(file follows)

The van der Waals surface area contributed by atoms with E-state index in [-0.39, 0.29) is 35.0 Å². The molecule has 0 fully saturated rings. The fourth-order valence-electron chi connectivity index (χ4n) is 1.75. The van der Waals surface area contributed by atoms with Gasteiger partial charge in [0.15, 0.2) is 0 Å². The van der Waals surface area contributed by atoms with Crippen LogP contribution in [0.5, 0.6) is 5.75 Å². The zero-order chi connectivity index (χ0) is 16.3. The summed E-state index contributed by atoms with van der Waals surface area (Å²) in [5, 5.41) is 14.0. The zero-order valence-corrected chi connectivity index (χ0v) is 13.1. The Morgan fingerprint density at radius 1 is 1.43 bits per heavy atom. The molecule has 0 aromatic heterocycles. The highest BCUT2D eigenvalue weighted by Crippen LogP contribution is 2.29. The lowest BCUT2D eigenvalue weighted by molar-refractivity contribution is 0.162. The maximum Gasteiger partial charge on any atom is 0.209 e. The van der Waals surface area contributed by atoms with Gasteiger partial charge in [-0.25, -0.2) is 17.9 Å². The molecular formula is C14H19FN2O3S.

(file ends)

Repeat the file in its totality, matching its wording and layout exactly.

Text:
The van der Waals surface area contributed by atoms with E-state index in [-0.39, 0.29) is 35.0 Å². The molecule has 0 fully saturated rings. The fourth-order valence-electron chi connectivity index (χ4n) is 1.75. The van der Waals surface area contributed by atoms with Gasteiger partial charge in [0.15, 0.2) is 0 Å². The van der Waals surface area contributed by atoms with Crippen LogP contribution in [0.5, 0.6) is 5.75 Å². The zero-order chi connectivity index (χ0) is 16.3. The summed E-state index contributed by atoms with van der Waals surface area (Å²) in [5, 5.41) is 14.0. The zero-order valence-corrected chi connectivity index (χ0v) is 13.1. The Morgan fingerprint density at radius 1 is 1.43 bits per heavy atom. The molecule has 0 aromatic heterocycles. The highest BCUT2D eigenvalue weighted by Crippen LogP contribution is 2.29. The lowest BCUT2D eigenvalue weighted by molar-refractivity contribution is 0.162. The maximum Gasteiger partial charge on any atom is 0.209 e. The van der Waals surface area contributed by atoms with Gasteiger partial charge in [-0.25, -0.2) is 17.9 Å². The molecular formula is C14H19FN2O3S.